Review: Malibu RV Park is AWESOME

Leslie says: I just returned to Seattle after a magical weekend in Southern California, where I visited our daughter. She was a great sport when I suggested spending a night out on the coast in a van. The experience was life-affirming.

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The view from our campsite at Malibu RV Park was stunning.

Stunning Beauty

There’s a good reason the wealthy have gobbled up the available land and built homes on the waterfront in this part of the world. It’s absolutely gorgeous. Long stretches of golden sand punctuated by dramatic rock formations. Sure, the weekend traffic can be a drag on the PCH (Pacific Coast Highway), but the scenery’s a calming distraction. Smack in the middle of all this beauty sits Malibu RV Park, high on a hill, with views that cannot truly be described in words. Well, except maybe awwwwwesome.

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Retro Cool

This rambling park has been around for 50 years, owned by the same family, and the attention to detail shows great care. When I called to make a reservation, a live person answered, and was so friendly and helpful. Same treatment when we checked in at the adorable office/corner store. The place is laid out on a series of terraces, with tent camping available up top. Spaces are tight, but, fortunately for us, we parked next to Gordon, a friendly guy from Red Deer, Alberta. His rig, the Hymer Aktiv, was new to me, and after a tour, I was really impressed. It’s going on the wish list.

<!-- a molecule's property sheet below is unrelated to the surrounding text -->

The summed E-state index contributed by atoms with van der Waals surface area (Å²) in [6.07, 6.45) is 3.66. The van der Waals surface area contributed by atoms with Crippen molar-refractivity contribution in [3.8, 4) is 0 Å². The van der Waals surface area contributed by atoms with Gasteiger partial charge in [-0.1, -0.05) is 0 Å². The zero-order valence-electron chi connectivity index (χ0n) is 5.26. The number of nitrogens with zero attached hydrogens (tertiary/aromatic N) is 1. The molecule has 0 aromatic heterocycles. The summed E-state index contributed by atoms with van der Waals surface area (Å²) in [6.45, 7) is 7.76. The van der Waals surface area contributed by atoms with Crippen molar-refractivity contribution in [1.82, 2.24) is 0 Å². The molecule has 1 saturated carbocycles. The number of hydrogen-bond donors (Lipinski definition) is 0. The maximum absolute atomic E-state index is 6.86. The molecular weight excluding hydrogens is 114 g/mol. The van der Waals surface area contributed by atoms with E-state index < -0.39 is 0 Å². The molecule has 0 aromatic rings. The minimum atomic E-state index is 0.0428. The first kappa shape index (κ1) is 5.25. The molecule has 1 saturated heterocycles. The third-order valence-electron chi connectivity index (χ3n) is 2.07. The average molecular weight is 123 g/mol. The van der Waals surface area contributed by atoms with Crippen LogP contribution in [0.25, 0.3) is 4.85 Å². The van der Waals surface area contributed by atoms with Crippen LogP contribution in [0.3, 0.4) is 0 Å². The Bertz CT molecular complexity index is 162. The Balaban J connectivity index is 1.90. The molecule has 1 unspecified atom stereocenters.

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Ocean Viewing

I paid $50 for a site with a sweeping vista of the Pacific. (The price goes up after Memorial Day.) It was so worth it. We sat on the bluff and watched the sky turn pink at sunset. We spotted a pod of dolphins and pelicans drifted by in the sky. The WiFi didn’t really work, but that gave us the opportunity to catch up, and dig deep into important discussions, without those darned devices in hand. In the morning, an ultralight aircraft flew by as we ate breakfast. So entertaining.

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This trail leads to the incredible Malibu Seafood, a casual fish shack and pristine market.

Highly Recommended

My only regret about the Malibu RV Park is that we weren’t able to stay longer. We absolutely loved exploring the nearby trails, including one that led to the outstanding Old School Malibu Seafood. (Don’t miss the butter-poached mussels, and the fish-and-chips.) The bathrooms were spotless, and warm, there’s a laundry on site. The office is open from 8 a.m. to 9 p.m., and offers $1 cup of coffee. Talk about a throwback! I’m definitely going to stay here again… when Our Grand Tour kicks off its cross-country adventure later this summer. Reservations are essential.